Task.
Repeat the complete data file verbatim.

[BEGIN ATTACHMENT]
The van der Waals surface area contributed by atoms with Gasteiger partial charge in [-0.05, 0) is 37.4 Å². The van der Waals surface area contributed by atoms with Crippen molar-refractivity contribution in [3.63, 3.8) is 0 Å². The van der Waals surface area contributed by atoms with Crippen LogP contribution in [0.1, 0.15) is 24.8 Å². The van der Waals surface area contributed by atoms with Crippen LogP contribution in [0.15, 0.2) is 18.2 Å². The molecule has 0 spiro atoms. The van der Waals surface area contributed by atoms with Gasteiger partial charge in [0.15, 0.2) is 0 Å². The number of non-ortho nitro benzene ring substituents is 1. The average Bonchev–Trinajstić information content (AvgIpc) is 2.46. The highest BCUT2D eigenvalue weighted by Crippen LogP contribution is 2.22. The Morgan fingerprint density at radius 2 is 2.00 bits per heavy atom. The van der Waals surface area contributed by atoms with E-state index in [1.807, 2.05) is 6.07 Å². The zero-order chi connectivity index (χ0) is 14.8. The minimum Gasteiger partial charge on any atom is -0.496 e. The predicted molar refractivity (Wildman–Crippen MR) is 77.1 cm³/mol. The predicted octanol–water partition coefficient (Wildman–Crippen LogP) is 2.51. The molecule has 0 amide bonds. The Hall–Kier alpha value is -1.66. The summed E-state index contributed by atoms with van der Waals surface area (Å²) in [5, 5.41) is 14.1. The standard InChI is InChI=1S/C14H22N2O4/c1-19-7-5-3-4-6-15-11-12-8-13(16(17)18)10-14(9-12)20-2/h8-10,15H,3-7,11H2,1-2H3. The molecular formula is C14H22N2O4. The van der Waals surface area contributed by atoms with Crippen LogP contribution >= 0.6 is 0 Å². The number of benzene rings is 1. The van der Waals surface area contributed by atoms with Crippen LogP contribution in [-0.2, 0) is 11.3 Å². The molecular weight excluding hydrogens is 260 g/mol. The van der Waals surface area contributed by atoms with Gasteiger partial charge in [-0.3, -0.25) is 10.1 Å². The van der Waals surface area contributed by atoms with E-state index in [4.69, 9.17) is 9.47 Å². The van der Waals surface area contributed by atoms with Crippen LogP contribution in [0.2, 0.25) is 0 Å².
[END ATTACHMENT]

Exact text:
The van der Waals surface area contributed by atoms with Gasteiger partial charge in [-0.05, 0) is 37.4 Å². The van der Waals surface area contributed by atoms with Crippen molar-refractivity contribution in [3.63, 3.8) is 0 Å². The van der Waals surface area contributed by atoms with Crippen LogP contribution in [0.1, 0.15) is 24.8 Å². The van der Waals surface area contributed by atoms with Crippen LogP contribution in [0.15, 0.2) is 18.2 Å². The molecule has 0 spiro atoms. The van der Waals surface area contributed by atoms with Gasteiger partial charge in [0.15, 0.2) is 0 Å². The number of non-ortho nitro benzene ring substituents is 1. The average Bonchev–Trinajstić information content (AvgIpc) is 2.46. The highest BCUT2D eigenvalue weighted by Crippen LogP contribution is 2.22. The Morgan fingerprint density at radius 2 is 2.00 bits per heavy atom. The van der Waals surface area contributed by atoms with E-state index in [1.807, 2.05) is 6.07 Å². The zero-order chi connectivity index (χ0) is 14.8. The minimum Gasteiger partial charge on any atom is -0.496 e. The predicted molar refractivity (Wildman–Crippen MR) is 77.1 cm³/mol. The predicted octanol–water partition coefficient (Wildman–Crippen LogP) is 2.51. The molecule has 0 amide bonds. The Hall–Kier alpha value is -1.66. The summed E-state index contributed by atoms with van der Waals surface area (Å²) in [5, 5.41) is 14.1. The standard InChI is InChI=1S/C14H22N2O4/c1-19-7-5-3-4-6-15-11-12-8-13(16(17)18)10-14(9-12)20-2/h8-10,15H,3-7,11H2,1-2H3. The molecular formula is C14H22N2O4. The van der Waals surface area contributed by atoms with Crippen LogP contribution >= 0.6 is 0 Å². The number of benzene rings is 1. The van der Waals surface area contributed by atoms with Crippen LogP contribution in [-0.2, 0) is 11.3 Å². The molecular weight excluding hydrogens is 260 g/mol. The van der Waals surface area contributed by atoms with Gasteiger partial charge in [-0.3, -0.25) is 10.1 Å². The van der Waals surface area contributed by atoms with E-state index in [4.69, 9.17) is 9.47 Å². The van der Waals surface area contributed by atoms with Crippen LogP contribution in [0.2, 0.25) is 0 Å².